The right outlook on life develops when we fully understand that we have the ability to put our best effort into all endeavors, but we cannot pick the results of our work. We have absolutely no control over all the factors that determine the results. The affairs of the world would not run if all were given the power to choose the results of their actions or to satisfy all their desires. One is given the power and the ability to do one’s respective duty in life, but one is not free to choose the desired results. To work without expecting success or good results would be meaningless, but to be fully prepared for the unexpected should be an important part of any planning. Swami Karmananda says: The essence of KarmaYoga is to go to work just to please the creator; mentally renounce the fruits of all action; and let God take care of the results. Do your duty in life—to the best of your ability—as God’s personal servant without any regard for the personal enjoyment of the fruits of your work.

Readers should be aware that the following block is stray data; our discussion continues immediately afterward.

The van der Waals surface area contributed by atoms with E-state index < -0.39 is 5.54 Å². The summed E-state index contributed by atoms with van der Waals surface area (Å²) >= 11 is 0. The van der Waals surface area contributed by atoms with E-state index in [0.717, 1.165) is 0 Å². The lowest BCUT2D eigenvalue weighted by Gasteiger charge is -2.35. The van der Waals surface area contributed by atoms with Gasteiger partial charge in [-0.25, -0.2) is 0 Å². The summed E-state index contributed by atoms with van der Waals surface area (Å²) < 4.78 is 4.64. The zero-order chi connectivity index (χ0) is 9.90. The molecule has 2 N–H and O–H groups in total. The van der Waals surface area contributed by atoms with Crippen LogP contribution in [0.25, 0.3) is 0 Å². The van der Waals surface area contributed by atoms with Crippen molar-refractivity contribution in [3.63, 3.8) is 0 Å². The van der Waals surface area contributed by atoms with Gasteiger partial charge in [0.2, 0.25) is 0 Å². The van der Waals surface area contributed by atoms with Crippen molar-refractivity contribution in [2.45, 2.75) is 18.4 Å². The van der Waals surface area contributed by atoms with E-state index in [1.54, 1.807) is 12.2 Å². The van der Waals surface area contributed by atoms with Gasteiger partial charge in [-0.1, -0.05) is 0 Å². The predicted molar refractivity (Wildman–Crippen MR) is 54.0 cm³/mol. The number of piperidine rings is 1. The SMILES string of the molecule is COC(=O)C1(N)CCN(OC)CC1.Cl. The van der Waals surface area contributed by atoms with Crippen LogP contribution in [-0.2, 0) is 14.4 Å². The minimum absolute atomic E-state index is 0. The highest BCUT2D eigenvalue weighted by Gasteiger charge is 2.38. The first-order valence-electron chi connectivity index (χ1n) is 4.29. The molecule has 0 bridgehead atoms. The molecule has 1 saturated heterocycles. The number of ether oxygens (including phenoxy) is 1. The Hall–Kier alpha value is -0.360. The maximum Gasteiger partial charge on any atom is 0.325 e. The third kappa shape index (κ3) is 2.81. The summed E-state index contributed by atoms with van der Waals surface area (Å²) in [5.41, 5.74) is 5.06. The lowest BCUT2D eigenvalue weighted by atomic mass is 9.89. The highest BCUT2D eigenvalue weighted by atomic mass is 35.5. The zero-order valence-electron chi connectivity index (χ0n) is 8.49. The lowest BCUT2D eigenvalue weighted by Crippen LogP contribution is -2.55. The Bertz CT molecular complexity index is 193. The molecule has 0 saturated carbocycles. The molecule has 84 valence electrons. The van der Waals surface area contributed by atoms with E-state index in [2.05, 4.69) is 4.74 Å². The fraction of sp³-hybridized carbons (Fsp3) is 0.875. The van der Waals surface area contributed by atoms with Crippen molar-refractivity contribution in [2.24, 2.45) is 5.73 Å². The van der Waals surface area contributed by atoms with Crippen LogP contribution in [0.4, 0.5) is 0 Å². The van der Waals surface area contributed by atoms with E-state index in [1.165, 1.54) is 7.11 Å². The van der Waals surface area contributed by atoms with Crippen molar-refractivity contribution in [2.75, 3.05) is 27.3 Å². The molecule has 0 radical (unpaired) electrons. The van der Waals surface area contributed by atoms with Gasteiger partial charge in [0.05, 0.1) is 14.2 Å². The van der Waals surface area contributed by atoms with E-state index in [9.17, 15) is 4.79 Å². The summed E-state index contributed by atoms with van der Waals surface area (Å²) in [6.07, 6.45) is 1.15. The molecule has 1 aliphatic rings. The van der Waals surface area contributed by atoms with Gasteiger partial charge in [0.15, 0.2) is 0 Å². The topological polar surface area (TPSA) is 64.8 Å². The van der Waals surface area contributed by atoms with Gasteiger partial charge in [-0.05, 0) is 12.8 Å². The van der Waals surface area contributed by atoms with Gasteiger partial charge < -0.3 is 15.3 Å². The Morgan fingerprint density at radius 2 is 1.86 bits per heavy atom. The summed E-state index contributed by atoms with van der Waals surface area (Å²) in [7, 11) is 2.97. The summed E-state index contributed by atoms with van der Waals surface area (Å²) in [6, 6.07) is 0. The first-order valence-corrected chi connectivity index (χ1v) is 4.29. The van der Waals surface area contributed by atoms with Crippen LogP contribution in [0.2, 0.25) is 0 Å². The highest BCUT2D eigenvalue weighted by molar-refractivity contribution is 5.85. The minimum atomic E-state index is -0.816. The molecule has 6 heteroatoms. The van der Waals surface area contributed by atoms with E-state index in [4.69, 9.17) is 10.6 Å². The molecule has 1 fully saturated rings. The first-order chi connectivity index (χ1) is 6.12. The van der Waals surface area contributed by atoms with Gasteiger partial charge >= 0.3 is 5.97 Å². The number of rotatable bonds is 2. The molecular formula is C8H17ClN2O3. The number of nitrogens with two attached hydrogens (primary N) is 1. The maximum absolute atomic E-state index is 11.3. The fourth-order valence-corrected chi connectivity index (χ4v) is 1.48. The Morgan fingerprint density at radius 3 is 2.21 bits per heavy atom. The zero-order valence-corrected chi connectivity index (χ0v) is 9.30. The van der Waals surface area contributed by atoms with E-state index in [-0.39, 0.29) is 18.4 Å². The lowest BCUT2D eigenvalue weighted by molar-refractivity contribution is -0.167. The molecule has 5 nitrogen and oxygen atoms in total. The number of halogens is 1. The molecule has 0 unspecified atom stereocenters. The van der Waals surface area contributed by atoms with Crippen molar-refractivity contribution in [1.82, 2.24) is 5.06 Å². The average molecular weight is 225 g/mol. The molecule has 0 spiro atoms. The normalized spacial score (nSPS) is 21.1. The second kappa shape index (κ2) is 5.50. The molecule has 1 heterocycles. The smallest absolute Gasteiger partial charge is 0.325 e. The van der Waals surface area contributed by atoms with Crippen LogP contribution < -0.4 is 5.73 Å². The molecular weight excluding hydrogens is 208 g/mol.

Fear of failure, caused by being emotionally attached to the fruits of work, is the greatest impediment to success because it robs efficiency by constantly disturbing equanimity of mind. Therefore, duty should be performed with detached attachment. Success in any undertaking becomes easier if one works hard without being bothered by the outcome. Work is done more efficiently when the mind is not bothered continuously—consciously or subconsciously—with the outcome, good or bad, of an action. Stress is produced when fruit or goal becomes more important than the work itself due to ego.
One has to discover this fact personally in life. A person should work without any motive as a matter of duty for a greater cause of helping humanity rather than just helping oneself, one’s children, or a few individuals. Equanimity and spiritual progress result from selfless service, whereas work with selfish motives create the bonds of Karma as well as great disappointments. Dedicated selfless service for a greater cause leads to everlasting peace and happiness here and hereafter.